Incyte signs $100M+ Chinese licensing deal
WILMINGTON – Incyte Corp. announced Monday that it has signed a collaboration and license agreement valued at up to $117.5 million with InnoCare, a Chinese biopharmaceutical company.
The deal gives Beijing-based InnoCare the rights to develop and commercialize tafasitamab, also known by its brand name Monjuvi, in mainland China, Hong Kong, Macau and Taiwan.
Tafasitamab is a monoclonal antibody used in a combination therapy for treating adults with relapsed or refractory diffuse large B-cell lymphoma, a cancer of the lymphatic system. The intravenous drug received accelerated approval in July 2020 from the U.S. Food & Drug Administration for treatment of the most-common non-Hodgkin cancer of B-lymphocytes that isn’t responding to other treatments. It has also received positive feedback in Europe this year but still awaits final approval.
According to recent research, diffuse large B-cell lymphoma cases already number more than 70,000 annually in the U.S. and major developed nations, with estimates for an increase in 15% over the next decade.
“The collaboration with InnoCare allows us to accelerate the expansion of our partnered portfolio in China,” said Hervé Hoppenot, CEO of Incyte, in a statement announcing the deal. “We believe InnoCare will be an excellent partner to accelerate the development of tafasitamab, and if approved, help bring this innovative therapy to patients and healthcare providers in Greater China.”
Under the terms of the agreement, InnoCare will pay Incyte $35 million up front, and Incyte is eligible to receive up to an additional $82.5 million in potential development, regulatory and commercial milestones, as well as tiered royalties.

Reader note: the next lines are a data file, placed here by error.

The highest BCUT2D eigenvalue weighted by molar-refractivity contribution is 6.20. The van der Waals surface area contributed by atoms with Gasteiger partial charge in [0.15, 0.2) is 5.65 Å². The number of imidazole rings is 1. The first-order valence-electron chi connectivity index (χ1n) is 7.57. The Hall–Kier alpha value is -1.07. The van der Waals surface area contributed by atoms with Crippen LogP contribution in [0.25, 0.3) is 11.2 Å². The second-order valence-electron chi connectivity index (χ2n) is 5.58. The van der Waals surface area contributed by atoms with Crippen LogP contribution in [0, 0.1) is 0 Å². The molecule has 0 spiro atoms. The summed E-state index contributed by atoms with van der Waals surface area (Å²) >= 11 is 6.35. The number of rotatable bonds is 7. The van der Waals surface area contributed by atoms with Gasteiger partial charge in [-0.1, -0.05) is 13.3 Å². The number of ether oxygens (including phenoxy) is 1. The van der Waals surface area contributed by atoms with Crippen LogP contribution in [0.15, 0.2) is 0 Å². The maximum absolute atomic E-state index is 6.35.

The transaction is effective immediately upon the execution of the collaboration and license agreement.
“The strategic collaboration with Incyte will not only enhance our strength in the field of hematology and oncology, but also offer us good opportunity to explore the potential clinical benefit of our BTK inhibitor orelabrutinib in combination with tafasitamab,” said Dr. Jasmine Cui, co-founder, chairwoman and CEO of InnoCare, in a statement, referring to the drug used to suppress and kill malignant B cells. “In addition, we believe that tafasitamab, an innovative CD19 antibody, is critical to solidifying our long-term strategy to strengthen our large-molecule capabilities and to enhance combinational therapies with our existing pipelines.”
Incyte, the billion-dollar biopharma firm headquartered in the Wilmington suburbs, did not develop tafasitamab, but bought into a collaboration agreement with German firm MorphoSys in January 2020 for $750 million in cash and $150 million in stock purchases. Incyte gained exclusive commercialization rights to the medicine outside of the United States in the deal, while sharing development costs and commercialization costs in the country.
Under the deal, MorphoSys is also eligible for milestone payments of up to $1.1 billion, and tiered royalties on net sales outside the U.S.